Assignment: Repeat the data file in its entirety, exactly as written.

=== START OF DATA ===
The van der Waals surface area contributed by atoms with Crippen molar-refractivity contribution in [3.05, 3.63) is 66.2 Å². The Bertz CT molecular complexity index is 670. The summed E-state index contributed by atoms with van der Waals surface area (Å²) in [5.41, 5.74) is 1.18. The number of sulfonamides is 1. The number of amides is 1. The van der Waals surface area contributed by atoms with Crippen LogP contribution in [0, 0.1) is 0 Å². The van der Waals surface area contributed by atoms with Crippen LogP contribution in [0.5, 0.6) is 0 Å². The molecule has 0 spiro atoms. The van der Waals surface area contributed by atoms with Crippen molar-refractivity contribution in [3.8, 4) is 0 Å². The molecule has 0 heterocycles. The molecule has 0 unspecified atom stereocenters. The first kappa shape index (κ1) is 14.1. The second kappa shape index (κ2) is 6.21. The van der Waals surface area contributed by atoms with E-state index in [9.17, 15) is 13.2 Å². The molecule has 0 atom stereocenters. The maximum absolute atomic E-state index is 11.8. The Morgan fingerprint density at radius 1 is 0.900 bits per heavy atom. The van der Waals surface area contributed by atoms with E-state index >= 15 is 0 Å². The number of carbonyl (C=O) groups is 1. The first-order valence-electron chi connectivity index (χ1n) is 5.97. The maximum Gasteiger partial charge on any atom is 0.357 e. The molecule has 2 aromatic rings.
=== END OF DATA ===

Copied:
The van der Waals surface area contributed by atoms with Crippen molar-refractivity contribution in [3.05, 3.63) is 66.2 Å². The Bertz CT molecular complexity index is 670. The summed E-state index contributed by atoms with van der Waals surface area (Å²) in [5.41, 5.74) is 1.18. The number of sulfonamides is 1. The number of amides is 1. The van der Waals surface area contributed by atoms with Crippen LogP contribution in [0, 0.1) is 0 Å². The van der Waals surface area contributed by atoms with Crippen LogP contribution in [0.5, 0.6) is 0 Å². The molecule has 0 spiro atoms. The van der Waals surface area contributed by atoms with Crippen molar-refractivity contribution in [3.8, 4) is 0 Å². The molecule has 0 heterocycles. The molecule has 0 unspecified atom stereocenters. The first kappa shape index (κ1) is 14.1. The second kappa shape index (κ2) is 6.21. The van der Waals surface area contributed by atoms with E-state index in [9.17, 15) is 13.2 Å². The molecule has 0 atom stereocenters. The maximum absolute atomic E-state index is 11.8. The Morgan fingerprint density at radius 1 is 0.900 bits per heavy atom. The van der Waals surface area contributed by atoms with E-state index >= 15 is 0 Å². The number of carbonyl (C=O) groups is 1. The first-order valence-electron chi connectivity index (χ1n) is 5.97. The maximum Gasteiger partial charge on any atom is 0.357 e. The molecule has 2 aromatic rings.